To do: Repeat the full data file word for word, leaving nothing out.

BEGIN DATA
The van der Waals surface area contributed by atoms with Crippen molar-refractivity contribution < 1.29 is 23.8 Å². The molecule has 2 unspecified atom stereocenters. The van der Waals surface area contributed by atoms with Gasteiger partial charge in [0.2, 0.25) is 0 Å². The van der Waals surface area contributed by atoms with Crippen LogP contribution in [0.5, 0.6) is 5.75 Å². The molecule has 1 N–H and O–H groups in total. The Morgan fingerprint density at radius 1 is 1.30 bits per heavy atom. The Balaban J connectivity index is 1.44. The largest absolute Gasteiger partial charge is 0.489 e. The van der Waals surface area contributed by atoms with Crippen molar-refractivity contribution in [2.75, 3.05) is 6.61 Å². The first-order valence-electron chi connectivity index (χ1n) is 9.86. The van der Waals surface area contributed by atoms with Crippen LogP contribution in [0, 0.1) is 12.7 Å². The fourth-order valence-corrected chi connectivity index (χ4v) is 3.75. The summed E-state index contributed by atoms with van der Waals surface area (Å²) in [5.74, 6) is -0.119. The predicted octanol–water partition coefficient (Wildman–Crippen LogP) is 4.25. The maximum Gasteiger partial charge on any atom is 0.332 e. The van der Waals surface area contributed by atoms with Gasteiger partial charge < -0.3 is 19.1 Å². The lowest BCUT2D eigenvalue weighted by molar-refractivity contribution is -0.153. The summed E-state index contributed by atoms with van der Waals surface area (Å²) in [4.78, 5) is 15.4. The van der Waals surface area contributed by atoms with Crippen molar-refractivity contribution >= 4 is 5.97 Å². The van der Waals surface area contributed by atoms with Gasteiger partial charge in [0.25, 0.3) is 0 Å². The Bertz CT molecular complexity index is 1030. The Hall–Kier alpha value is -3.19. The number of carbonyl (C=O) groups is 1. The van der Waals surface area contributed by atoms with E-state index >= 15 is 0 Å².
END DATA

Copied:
The van der Waals surface area contributed by atoms with Crippen molar-refractivity contribution < 1.29 is 23.8 Å². The molecule has 2 unspecified atom stereocenters. The van der Waals surface area contributed by atoms with Gasteiger partial charge in [0.2, 0.25) is 0 Å². The van der Waals surface area contributed by atoms with Crippen LogP contribution in [0.5, 0.6) is 5.75 Å². The molecule has 1 N–H and O–H groups in total. The Morgan fingerprint density at radius 1 is 1.30 bits per heavy atom. The Balaban J connectivity index is 1.44. The largest absolute Gasteiger partial charge is 0.489 e. The van der Waals surface area contributed by atoms with Crippen molar-refractivity contribution in [2.75, 3.05) is 6.61 Å². The first-order valence-electron chi connectivity index (χ1n) is 9.86. The van der Waals surface area contributed by atoms with Crippen LogP contribution in [0, 0.1) is 12.7 Å². The fourth-order valence-corrected chi connectivity index (χ4v) is 3.75. The summed E-state index contributed by atoms with van der Waals surface area (Å²) in [5.74, 6) is -0.119. The predicted octanol–water partition coefficient (Wildman–Crippen LogP) is 4.25. The maximum Gasteiger partial charge on any atom is 0.332 e. The van der Waals surface area contributed by atoms with Gasteiger partial charge < -0.3 is 19.1 Å². The lowest BCUT2D eigenvalue weighted by molar-refractivity contribution is -0.153. The summed E-state index contributed by atoms with van der Waals surface area (Å²) in [4.78, 5) is 15.4. The van der Waals surface area contributed by atoms with Crippen molar-refractivity contribution >= 4 is 5.97 Å². The van der Waals surface area contributed by atoms with Gasteiger partial charge in [0.25, 0.3) is 0 Å². The Bertz CT molecular complexity index is 1030. The Hall–Kier alpha value is -3.19. The number of carbonyl (C=O) groups is 1. The van der Waals surface area contributed by atoms with E-state index >= 15 is 0 Å².